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Are there olive branches in space?
Mandel Ngan | Getty Images
Sure looks like there might be in an unexpected yet, dare we say, seemingly sincere gesture from Jeff Bezos towards Elon Musk on Twitter.
Musk, whose space exploration company SpaceX launched a historic all-civilian flight this week, was the recipient of a subtle congratulations by billionaire and longtime rival Bezos on Twitter Thursday afternoon.
— Jeff Bezos (@JeffBezos) September 16, 2021
This was a rare showing for the Amazon founder, who hasn’t Tweeted on the social media platform since February 2020, when he sat down with French president Emmanuel Macron to discuss sustainability and climate change.
Bezos’ Tweet to Musk received over 123,700 likes as of the time of this writing, along with one very brow-raising response from Musk himself.
“Thank you,” the Tesla CEO quietly responded.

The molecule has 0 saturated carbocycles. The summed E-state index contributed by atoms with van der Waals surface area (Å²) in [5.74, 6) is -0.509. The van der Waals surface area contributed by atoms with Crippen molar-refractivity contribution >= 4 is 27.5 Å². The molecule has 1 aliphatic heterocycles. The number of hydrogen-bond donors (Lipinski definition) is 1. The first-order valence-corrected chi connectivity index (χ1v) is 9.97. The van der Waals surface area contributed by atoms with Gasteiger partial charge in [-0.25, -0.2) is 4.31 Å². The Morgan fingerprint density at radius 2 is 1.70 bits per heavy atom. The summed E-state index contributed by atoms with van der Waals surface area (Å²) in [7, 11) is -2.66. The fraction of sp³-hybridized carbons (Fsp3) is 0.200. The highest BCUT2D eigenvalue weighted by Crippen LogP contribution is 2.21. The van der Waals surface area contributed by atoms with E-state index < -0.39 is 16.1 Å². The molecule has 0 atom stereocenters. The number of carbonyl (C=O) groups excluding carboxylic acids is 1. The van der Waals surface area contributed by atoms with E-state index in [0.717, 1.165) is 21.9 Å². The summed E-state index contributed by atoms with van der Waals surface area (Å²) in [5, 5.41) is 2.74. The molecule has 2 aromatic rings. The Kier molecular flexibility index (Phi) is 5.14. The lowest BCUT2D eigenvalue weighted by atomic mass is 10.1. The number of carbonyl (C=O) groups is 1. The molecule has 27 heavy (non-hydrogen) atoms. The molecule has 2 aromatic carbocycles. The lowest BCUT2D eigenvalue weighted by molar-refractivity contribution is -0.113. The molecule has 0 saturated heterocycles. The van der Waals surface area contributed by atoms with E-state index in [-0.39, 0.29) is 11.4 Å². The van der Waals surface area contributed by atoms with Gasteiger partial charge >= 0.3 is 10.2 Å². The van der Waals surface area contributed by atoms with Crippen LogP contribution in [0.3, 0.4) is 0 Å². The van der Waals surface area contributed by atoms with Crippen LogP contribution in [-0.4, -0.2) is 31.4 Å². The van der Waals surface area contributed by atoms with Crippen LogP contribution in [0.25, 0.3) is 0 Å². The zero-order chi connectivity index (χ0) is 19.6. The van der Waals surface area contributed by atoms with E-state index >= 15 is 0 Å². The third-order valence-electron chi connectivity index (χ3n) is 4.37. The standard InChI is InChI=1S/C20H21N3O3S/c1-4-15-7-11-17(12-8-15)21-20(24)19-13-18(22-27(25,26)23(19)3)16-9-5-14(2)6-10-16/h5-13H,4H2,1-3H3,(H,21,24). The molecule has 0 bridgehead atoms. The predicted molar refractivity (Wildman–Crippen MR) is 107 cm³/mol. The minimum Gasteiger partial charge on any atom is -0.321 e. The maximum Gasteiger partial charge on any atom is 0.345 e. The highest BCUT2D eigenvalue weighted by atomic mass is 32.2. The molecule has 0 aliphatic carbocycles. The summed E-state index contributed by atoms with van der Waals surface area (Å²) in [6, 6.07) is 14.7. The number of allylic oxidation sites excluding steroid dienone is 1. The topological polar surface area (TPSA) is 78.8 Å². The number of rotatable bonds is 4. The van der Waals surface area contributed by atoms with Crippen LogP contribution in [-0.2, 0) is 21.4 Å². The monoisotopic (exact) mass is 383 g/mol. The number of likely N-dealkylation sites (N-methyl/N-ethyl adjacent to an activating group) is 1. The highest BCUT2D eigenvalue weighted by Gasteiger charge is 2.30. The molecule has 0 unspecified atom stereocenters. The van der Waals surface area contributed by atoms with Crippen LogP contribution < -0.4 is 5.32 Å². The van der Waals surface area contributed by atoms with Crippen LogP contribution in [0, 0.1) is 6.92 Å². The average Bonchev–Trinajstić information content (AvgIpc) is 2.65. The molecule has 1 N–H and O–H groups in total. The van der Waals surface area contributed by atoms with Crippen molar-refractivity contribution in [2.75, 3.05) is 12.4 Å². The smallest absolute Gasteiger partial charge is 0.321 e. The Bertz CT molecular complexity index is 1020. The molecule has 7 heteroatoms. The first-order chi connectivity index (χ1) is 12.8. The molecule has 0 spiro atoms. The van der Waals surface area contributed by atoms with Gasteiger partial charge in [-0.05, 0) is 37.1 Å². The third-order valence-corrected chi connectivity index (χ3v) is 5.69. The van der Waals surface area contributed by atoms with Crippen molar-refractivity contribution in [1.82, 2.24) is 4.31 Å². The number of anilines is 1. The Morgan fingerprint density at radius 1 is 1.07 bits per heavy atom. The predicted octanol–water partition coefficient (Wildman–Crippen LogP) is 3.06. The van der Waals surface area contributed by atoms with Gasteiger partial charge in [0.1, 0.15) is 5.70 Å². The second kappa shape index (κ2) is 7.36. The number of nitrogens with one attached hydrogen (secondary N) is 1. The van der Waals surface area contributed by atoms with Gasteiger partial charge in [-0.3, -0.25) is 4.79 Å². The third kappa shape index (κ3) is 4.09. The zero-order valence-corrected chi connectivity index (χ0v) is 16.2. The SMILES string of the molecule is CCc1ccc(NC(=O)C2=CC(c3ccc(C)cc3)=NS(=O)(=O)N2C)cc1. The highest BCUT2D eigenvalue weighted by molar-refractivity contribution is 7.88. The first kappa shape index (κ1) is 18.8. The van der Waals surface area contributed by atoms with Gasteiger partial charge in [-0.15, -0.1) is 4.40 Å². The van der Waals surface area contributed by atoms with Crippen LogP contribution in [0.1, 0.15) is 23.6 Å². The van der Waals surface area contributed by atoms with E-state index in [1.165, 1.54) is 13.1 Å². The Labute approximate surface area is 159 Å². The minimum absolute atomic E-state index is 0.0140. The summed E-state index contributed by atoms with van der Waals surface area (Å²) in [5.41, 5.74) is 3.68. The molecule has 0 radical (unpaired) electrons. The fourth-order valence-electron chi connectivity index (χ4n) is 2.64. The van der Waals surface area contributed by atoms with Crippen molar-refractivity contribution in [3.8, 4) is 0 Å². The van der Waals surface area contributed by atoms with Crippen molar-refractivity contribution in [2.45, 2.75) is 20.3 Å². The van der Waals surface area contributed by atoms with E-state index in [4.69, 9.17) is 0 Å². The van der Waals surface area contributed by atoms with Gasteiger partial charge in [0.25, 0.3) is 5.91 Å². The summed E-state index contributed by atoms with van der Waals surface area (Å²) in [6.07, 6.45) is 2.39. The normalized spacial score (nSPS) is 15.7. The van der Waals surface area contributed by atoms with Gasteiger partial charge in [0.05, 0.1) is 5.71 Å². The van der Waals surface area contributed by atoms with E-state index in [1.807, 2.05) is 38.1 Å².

The polite exchange between the two men was anything but ordinary.
— Elon Musk (@elonmusk) September 16, 2021
The billionaires have been duking it out on the social media platform all year, most recently when Musk slammed the Amazon founder over his multitude of lawsuits and petitions that were filed in opposition of SpaceX, including NASA’s original contract to grant SpaceX the sole grant to human lunar exploration.
Bezos didn’t stop there, filing a separate complaint with the FCC regarding SpaceX’s permission to develop a second-generation Starlink satellite system.
Not only did Musk respond to each of the lawsuits as they made their away around Twitter, but he purposely spelled Bezos’ name incorrectly before calling him out.
“Turns out Besos retired in order to pursue a full-time job filing lawsuits against SpaceX,” the Tweet read.
However, when Bezos himself flew to space in Blue Origin’s New Shepard rocket in July, Musk sent an acknowledgment over the social media platform to which Bezos did not respond.
“Best of luck tomorrow,” Musk wrote in response to Blue Origin’s tweet pre-launch.
This week, NASA announced that it was awarding five companies with contracts to develop moon-landing designs, totaling $146 million.
Both SpaceX and Blue Origin were among the five companies.